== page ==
release the unit dose into contact with the skin of the patient and are
actuable to control the transdermal absorption of the drug actives. The
patent disclosure is largely directed toward trans-dermal medication
assemblies and more particularly to such assemblies consisting of multiple
unit-dose reservoirs with each reservoir having individual tear and
release resealable closure means for initiation and administration of the
medication. However, it is suggested that the drug may also be
administered in a creme. All formulations would nevertheless require
U.S. Pat No. 6,444,240 is directed toward compositions containing insulin
formulated for topical application and a method for using the compositions
for the cosmetic treatment of wrinkles.
SUMMARY OF THE
The instant invention discloses a dermal
delivery system composition comprising an aqueous base vehicle including
at least one fatty acid alkyl ester having thirteen to thirty six carbon
atoms, polyethylene glycol-8 (PEG-8), Emu oil, and a gelling agent. For
enhanced skin penetration methylsulfonylmethane (MSM) may be added to the
composition. One or more active insulin ingredients are added to this
aqueous base vehicle.
Examples of suitable fatty acid alkyl esters include, albeit not limited
to, methyl laurate, methyl myristate, methyl palmitate, methyl stearate,
methyl behenate, ethyl oleate, ethyl linoleate, butyl oleate, butyl
stearate, isopropyl myristate, isopropyl palmitate, dodecyl acetate,
tetradecyl octanote, cetyl palmitate, and stearyl stearate.
The aforementioned fatty acid alkyl esters facilitate compounding and can
be added to the formulation from about 0.001 to about 31.0 wt % of the
composition, preferably about 3 wt %.
Examples of idoneous gelling/emulsifying agents that can be used in the
present invention include guar gums, xanthan gums, carrageenan, cellulose,
hydroxyalkyl celluloses, sodium carboxycelluloses, SEPIGEL 305, gelatin,
agar, starch, or the like. SEPIGEL 305 is a trademark and manufactured by
Seppic (Fairfield, N.J.). SEPIGEL 305 is a gelling/emulsifying agent
comprising about 40% polyacrylamide, about 15% C.sub.13-C.sub.14
Isoparaffin and about 5% laureth-7, and q.s. water.
The gelling/emulsifying agent is added to the formulation to achieve the
desired viscosity and can range from about 0.001 to about 31.0 wt %,
preferably about 3 wt %.
The preferred polyethylene glycol used herein is PEG-8 (tradename
PROTACHEM 400, manufacture by Protameen Chemical, Inc. Totawa, N.J.) and
can be added to the formulation in amounts from about 0.001 to about 31.0
wt % of the composition, preferably about 3 wt %. Emu oil is added to the
formulation to facilitate the absorption of the composition into the skin.
Emu oil can be added to the instant formulation in amounts from about
0.001 to about 31.0 wt %.
In a preferred embodiment, the instant invention discloses a dermal
delivery system composition comprising an aqueous base vehicle including
Emu oil (American), isopropyl palmitate (tradename PROTACHEM IPP, sold by
Protameen Chemical, Inc. Totawa, N.J.), PEG-8, and SEPIGEL 305 (sold by
Seppic). Methylsulfonylmethane (MSM) may also be included to help
facilitate the absorption of the composition into the skin.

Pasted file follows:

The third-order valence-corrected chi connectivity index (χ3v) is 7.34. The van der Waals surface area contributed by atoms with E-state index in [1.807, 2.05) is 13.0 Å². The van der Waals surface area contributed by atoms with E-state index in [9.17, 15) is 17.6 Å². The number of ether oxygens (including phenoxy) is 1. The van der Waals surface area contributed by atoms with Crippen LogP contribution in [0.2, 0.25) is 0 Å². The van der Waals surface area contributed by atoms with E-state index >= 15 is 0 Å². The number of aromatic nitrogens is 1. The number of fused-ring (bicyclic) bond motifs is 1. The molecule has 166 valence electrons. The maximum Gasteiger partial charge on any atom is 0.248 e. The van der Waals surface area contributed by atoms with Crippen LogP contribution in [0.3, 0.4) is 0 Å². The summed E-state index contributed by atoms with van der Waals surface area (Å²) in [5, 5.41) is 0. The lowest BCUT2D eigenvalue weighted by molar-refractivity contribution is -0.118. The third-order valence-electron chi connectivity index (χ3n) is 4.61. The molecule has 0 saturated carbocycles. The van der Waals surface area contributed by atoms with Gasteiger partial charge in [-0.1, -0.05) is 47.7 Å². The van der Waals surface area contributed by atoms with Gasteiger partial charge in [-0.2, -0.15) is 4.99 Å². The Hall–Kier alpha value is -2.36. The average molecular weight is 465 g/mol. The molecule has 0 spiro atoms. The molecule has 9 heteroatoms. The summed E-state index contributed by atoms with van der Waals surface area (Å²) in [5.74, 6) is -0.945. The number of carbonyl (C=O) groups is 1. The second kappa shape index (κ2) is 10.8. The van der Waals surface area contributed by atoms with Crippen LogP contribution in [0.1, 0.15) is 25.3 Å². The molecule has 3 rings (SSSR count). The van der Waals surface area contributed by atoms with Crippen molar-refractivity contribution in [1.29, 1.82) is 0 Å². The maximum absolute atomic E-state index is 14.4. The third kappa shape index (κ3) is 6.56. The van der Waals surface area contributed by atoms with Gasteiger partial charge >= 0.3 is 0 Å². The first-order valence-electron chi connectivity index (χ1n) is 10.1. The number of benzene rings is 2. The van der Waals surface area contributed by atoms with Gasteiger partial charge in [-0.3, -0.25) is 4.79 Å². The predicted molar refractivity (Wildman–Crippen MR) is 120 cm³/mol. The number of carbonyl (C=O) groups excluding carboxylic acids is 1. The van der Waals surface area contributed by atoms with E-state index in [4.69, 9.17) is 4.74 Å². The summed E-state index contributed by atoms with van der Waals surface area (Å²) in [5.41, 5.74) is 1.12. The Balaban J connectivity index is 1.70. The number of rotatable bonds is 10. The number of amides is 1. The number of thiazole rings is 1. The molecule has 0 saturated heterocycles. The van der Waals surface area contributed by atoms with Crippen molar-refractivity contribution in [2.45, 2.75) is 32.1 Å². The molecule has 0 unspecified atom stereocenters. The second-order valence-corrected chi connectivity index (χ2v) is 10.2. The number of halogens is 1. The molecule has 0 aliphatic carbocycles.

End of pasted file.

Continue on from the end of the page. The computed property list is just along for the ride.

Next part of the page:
To this base vehicle, one or more active insulin ingredients are added,
As opposed to the use of injected insulin, topical creams of the instant
invention have the advantage of not requiring the patient or a caregiver
to give an injection; nor must the patient carry and/or transport the
necessary paraphernalia required for giving an injection.
The dermal delivery system, as illustrated herein, is alcohol free and
therefore does not suffer from the problems of decreased shelf-life
associated with alcohol containing prior art formulations. Since alcohol
is not utilized, the presence of glycerin is likewise not required. Thus,
a unique alcohol-free dermal delivery system is provided which provides
enhanced penetration via the dermal layers thereby enabling a safer,
quick-acting, and easier-to-comply alternative to capsules and tablets.
Accordingly, it is an objective of the instant invention to provide an
alcohol-free, cream base rapid dermal delivery system for transdermal
dosing of insulin compositions effective for the therapeutic treatment of
It is another objective of the instant invention to provide a process for
manufacture of said dermal delivery system.
OF THE INVENTION
In order to reduce to practice a dermal
delivery system which provides enhanced skin penetration, it is necessary
to understand the parameters which affect this phenomenon.
Various Factors Affecting Skin Penetration:
1) Oil solubility (J Pharm Sci "Linear relationships between lipophilic
character and biological activity of drugs." 1972 Jan;61(1):1-19) the more
oil soluble [lipophilic] the substance, the greater the skin penetration;
2) Molecular weight (the smaller the molecule, the easier penetration);
3) Creams, gels and liquids penetrate better than solids;
4) Penetration enhancers improve topical absorption of lipophilic
substances (Targeted drug delivery to the skin and deeper tissues: role of
physiology, solute structure and disease; Clin Exp Pharmacol Physiol 1997
Claim 1 of 6 Claims
1. An alcohol-free composition effective
for transdermal delivery of insulin comprising in combination: an
effective amount of Emu Oil, an effective amount of at least one fatty
acid alkyl ester, an effective amount of polyethylene glycol, a gelling
agent in an amount effective for gelling, a therapeutically effective
amount of insulin, and sterile water sufficient to make 100% W/W.